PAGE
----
Sunday, May 23, 2010
Brown-crested Flycatchers: Let's Do Lunch
Here's a link to an earlier post about their arrival for the breeding season.) Looking at the first photo above, it's obvious how they got their name: the hapless fly grasped in the flycatcher's strong fly-catching beak looks like one I photographed a while ago (the photo is in this post) and the brown crest, unlike the crests of some birds, is always standing tall.
That's what this one to the left is doing. (You can tell it's singing because of its puffed up throat, what poets call "full-throated.") I love the song. It sounds to me like "come over here; come over here!", with kind of a warbly and rolling, but at the same time slightly buzzy, quality. The call is a short "whit!". It's puzzling why they sing so close to the nest. Sitting on a branch within just a few feet of the nest, They sing and then quickly slip into the box, brown tail sticking out slightly from the entry hole. Click on the photo to see what treat this bird has for the babies.
Last summer Brown-crested Flycatchers nested in a birdhouse further out along the drive, a location they have chosen for about ten years. Before that they nested in railroad ties turned on end that decorated the end of the drive by the road. The first site was abandoned because it became so overgrown with bougainvillea and esperanza. I can't see an obvious reason for abandoning the second site except that this new box must have just looked homier.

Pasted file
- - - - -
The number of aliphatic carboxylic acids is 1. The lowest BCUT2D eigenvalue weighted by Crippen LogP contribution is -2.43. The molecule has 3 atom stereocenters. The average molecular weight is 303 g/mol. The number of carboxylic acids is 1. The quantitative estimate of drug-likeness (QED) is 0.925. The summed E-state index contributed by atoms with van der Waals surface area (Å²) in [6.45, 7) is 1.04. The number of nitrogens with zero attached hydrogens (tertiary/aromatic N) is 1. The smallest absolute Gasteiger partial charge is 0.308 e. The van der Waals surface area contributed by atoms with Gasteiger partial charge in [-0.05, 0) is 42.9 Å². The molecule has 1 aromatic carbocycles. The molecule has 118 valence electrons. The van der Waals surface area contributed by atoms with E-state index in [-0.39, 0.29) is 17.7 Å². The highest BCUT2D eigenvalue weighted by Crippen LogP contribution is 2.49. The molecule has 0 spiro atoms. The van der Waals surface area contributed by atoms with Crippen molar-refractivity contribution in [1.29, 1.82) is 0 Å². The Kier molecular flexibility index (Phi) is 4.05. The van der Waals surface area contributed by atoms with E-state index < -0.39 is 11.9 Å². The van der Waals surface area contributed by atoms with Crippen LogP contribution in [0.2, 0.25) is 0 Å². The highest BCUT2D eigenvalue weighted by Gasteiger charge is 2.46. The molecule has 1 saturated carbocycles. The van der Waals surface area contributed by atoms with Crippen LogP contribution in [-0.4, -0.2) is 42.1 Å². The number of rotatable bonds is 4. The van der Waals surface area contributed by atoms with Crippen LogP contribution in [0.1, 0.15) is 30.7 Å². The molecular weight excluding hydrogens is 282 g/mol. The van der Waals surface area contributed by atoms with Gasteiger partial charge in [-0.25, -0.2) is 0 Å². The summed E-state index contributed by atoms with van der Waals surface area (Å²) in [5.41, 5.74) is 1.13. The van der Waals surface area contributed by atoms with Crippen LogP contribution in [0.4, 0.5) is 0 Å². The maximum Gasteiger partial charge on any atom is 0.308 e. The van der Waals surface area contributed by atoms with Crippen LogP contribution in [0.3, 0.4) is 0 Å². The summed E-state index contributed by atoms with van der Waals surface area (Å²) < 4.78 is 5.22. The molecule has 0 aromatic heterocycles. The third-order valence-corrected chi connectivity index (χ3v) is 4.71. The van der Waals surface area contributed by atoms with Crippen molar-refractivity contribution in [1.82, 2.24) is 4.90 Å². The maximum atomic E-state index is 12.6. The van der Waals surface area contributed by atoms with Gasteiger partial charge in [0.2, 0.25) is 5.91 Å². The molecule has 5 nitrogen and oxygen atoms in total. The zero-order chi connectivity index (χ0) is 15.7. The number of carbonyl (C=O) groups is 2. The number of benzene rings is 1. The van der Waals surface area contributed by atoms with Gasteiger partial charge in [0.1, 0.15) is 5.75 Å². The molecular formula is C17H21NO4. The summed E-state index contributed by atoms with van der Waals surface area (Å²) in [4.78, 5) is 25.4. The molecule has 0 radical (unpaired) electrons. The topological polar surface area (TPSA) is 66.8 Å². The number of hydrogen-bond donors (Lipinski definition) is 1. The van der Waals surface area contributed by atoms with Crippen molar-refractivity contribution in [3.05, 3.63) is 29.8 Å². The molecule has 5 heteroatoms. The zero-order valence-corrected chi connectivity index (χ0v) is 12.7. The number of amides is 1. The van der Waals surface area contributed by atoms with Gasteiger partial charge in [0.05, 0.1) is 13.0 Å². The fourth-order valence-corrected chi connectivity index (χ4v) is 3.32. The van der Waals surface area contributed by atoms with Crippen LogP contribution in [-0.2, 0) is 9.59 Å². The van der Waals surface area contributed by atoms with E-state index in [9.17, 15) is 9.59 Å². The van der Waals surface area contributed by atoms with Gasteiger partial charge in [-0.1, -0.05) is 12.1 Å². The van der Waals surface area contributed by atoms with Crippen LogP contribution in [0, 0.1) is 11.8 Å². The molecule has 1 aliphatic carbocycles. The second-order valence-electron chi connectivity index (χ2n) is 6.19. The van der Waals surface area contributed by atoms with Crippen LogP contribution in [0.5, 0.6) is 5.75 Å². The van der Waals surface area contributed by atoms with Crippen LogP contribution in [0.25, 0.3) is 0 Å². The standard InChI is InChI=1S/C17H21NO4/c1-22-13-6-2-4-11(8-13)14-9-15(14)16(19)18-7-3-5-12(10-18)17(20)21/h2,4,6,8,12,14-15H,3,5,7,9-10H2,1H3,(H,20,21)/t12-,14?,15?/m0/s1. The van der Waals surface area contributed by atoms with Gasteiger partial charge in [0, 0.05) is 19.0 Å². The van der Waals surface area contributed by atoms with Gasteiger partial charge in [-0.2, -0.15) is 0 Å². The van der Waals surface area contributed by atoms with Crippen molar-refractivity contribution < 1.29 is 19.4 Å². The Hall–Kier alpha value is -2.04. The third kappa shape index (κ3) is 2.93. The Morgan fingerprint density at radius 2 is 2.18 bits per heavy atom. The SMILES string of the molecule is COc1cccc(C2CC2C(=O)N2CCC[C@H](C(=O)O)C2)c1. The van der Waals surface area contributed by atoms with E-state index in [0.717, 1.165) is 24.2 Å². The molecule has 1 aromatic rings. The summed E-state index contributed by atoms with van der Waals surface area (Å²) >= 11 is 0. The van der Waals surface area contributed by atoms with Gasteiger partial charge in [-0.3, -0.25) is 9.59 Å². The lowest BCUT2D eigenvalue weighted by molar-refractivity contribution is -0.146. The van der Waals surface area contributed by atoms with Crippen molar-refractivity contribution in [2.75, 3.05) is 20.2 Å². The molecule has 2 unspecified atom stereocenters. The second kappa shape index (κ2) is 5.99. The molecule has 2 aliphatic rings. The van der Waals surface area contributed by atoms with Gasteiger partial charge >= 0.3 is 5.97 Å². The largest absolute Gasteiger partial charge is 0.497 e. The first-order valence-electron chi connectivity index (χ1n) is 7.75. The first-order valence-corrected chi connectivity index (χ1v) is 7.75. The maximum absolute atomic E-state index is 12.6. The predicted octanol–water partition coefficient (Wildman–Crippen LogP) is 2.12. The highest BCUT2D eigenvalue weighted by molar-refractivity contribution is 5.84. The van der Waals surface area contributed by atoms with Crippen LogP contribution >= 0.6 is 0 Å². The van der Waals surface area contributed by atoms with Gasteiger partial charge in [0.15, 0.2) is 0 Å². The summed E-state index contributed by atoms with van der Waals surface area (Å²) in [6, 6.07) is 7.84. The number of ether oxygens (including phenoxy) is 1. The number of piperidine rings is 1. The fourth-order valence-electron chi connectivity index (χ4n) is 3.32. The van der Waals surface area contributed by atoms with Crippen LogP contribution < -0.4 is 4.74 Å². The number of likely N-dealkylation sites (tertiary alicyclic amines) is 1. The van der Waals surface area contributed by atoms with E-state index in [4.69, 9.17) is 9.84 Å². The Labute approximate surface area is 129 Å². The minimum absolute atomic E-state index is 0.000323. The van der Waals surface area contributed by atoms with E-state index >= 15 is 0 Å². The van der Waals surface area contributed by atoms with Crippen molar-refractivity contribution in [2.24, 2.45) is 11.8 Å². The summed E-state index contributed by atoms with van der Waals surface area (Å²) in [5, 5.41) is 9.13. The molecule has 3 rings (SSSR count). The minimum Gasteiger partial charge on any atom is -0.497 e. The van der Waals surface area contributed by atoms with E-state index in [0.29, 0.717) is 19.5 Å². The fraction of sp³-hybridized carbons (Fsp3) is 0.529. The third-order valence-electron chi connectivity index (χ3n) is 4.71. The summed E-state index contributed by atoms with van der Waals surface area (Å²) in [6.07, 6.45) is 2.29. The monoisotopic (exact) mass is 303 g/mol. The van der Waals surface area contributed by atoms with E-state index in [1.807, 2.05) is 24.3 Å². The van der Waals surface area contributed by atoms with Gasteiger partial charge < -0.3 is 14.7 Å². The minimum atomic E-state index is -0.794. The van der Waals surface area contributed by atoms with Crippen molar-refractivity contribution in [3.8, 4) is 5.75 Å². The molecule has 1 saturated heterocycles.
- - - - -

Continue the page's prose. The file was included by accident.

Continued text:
When Summer Tanagers migrated through the valley a couple of weeks ago, they sat in the same fiddlewood tree as the flycatchers and snapped at bees, which seems to be their favorite food. Here's one of my favorite pictures (taken the first week I had my camera last fall) of a female tanager eating a bee. You could clearly hear her strong tanager beak snap snap snap as she sat there in the tree.
I'm glad this is one photo I had saved already to my Picassa album, before the big computer crash. It's another instance when I didn't discover what I was looking at until I examined the photo. For some reason (maybe because I was struggling to figure out how the camera worked) I thought I was taking a picture of a female oriole and never even saw the bee in the tanager's obviously tanager-beak until I looked at the photo!
I still haven't found what nest cavity the Ladder-backs are nesting in, but I'm on the trail and am sure it is close by. I'll probably find it when they start bringing home carry-out for the hungry nestlings.